5. The constitutional validity of Section 302 Indian Penal Code, which prescribes death as one of the punishments, was considered by the Constitution Bench in Bachan Singh v. State of Punjab (1980) 2 SCC 684. By a majority of 4:1, the Constitution Bench declared that Section 302 Indian Penal Code was constitutionally valid. Speaking for the majority, Sarkaria, J. referred to the judgments of several countries, including India, opinions of Jurists and recorded his conclusion in the following words:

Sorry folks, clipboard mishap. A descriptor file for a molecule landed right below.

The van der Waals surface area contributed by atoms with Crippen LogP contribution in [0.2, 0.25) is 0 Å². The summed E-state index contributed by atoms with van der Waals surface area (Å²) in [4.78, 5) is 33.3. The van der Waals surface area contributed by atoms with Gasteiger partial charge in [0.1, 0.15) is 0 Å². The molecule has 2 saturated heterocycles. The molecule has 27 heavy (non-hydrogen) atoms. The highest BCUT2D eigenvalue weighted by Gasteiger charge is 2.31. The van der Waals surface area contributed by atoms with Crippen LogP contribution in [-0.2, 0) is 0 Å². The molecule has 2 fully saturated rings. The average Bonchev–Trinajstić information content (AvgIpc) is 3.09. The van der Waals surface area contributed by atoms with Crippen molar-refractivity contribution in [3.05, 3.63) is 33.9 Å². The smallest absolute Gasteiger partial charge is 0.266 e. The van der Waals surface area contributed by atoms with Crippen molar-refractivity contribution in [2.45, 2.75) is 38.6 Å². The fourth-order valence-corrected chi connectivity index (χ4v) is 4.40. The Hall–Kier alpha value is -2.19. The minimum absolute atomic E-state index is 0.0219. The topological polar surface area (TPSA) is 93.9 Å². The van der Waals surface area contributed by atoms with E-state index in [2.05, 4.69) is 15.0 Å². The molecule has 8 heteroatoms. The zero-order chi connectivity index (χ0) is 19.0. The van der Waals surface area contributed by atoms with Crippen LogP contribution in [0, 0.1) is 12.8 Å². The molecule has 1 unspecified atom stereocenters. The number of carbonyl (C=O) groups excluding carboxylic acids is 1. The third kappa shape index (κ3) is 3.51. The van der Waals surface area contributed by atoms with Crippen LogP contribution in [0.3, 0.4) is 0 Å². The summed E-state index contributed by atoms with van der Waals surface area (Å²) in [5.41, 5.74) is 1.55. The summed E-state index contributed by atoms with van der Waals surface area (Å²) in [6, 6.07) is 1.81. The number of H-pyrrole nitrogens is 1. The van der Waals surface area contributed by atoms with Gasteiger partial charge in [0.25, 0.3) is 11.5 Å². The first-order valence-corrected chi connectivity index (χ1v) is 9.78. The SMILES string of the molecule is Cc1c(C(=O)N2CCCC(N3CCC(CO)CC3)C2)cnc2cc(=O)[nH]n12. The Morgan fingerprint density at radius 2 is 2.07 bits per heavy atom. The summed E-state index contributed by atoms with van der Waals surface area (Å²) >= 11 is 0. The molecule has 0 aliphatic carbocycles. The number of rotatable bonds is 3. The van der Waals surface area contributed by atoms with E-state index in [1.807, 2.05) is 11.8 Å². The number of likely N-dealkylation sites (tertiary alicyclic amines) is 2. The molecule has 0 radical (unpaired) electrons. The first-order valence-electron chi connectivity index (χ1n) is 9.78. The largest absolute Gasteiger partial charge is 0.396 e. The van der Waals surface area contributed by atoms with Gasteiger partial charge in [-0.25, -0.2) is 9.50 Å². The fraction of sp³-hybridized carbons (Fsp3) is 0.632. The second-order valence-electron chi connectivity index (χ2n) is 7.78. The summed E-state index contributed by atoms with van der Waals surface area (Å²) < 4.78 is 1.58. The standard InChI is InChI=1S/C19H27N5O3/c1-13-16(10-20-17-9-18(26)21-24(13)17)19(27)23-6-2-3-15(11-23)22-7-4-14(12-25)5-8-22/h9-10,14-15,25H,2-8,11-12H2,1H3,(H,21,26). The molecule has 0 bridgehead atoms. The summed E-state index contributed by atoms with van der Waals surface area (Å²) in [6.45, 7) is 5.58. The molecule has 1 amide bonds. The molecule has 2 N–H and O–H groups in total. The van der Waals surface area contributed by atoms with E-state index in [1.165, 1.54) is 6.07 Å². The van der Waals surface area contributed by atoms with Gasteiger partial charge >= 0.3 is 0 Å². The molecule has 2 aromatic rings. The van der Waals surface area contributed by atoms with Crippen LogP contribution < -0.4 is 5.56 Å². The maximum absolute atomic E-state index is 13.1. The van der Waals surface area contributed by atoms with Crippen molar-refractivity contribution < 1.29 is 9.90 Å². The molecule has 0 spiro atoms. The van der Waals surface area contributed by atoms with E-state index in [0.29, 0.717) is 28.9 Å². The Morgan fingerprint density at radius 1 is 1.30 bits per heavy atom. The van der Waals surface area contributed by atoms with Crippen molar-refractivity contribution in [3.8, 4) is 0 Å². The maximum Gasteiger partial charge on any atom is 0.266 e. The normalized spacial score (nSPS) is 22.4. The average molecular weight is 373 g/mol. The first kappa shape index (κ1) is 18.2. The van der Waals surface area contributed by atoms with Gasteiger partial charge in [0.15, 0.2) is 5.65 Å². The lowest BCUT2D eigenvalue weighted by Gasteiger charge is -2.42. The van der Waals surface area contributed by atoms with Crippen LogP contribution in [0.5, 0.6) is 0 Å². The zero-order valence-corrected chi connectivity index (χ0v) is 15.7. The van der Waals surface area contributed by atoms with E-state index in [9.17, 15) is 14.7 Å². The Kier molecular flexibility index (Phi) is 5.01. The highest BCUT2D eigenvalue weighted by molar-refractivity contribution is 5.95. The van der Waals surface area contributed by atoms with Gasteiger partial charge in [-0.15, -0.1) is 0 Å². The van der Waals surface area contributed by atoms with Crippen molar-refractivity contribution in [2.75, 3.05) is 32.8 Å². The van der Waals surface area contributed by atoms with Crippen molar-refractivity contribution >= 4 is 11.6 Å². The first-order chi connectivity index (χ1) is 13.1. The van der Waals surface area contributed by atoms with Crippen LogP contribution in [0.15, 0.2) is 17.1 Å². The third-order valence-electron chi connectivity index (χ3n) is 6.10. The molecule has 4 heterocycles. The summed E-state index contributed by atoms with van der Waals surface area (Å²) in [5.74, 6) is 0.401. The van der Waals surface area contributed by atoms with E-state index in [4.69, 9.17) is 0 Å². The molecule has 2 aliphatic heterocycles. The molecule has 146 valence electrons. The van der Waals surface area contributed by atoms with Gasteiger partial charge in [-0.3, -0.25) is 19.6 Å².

To sum up, the question whether or not death penalty serves any penological purpose is a difficult, complex and intractable issue. It has evoked strong, divergent views. For the purpose of testing the constitutionality of the impugned provision as to death penalty in Section 302 of the Indian Penal Code on the ground of reasonableness in the light of Articles 19 and 21 of the Constitution, it is not necessary for us to express any categorical opinion, one way or the other, as to which of these two antithetical views, held by the Abolitionists and Retentionists, is correct. It is sufficient to say that the very fact that persons of reason, learning and light are rationally and deeply divided in their opinion on this issue, is a ground among others, for rejecting the Petitioners argument that retention of death penalty in the impugned provision, is totally devoid of reason and purpose. If, notwithstanding the view of the Abolitionists to the contrary, a very large segment of people, the world over, including sociologists, legislators, jurists, judges and administrators still firmly believe in the worth and necessity of capital punishment for the protection of society, if in the perspective of prevailing crime conditions in India, contemporary public opinion channelized through the people's representatives in Parliament, has repeatedly in the last three decades, rejected all attempts, including the one made recently, to abolish or specifically restrict the area of death penalty, if death penalty is still a recognised legal sanction for murder or some types of murder in most of the civilised countries in the world, if the framers of the Indian Constitution were fully aware--as we shall presently show they were--of the existence of death penalty as punishment for murder, under the Indian Penal Code, if the 35th Report and subsequent reports of the Law Commission suggesting retention of death penalty, and recommending revision of the Code of Criminal Procedure and the insertion of the new Sections 235(2) and 354(3) in that Code providing for pre-sentence hearing and sentencing procedure on...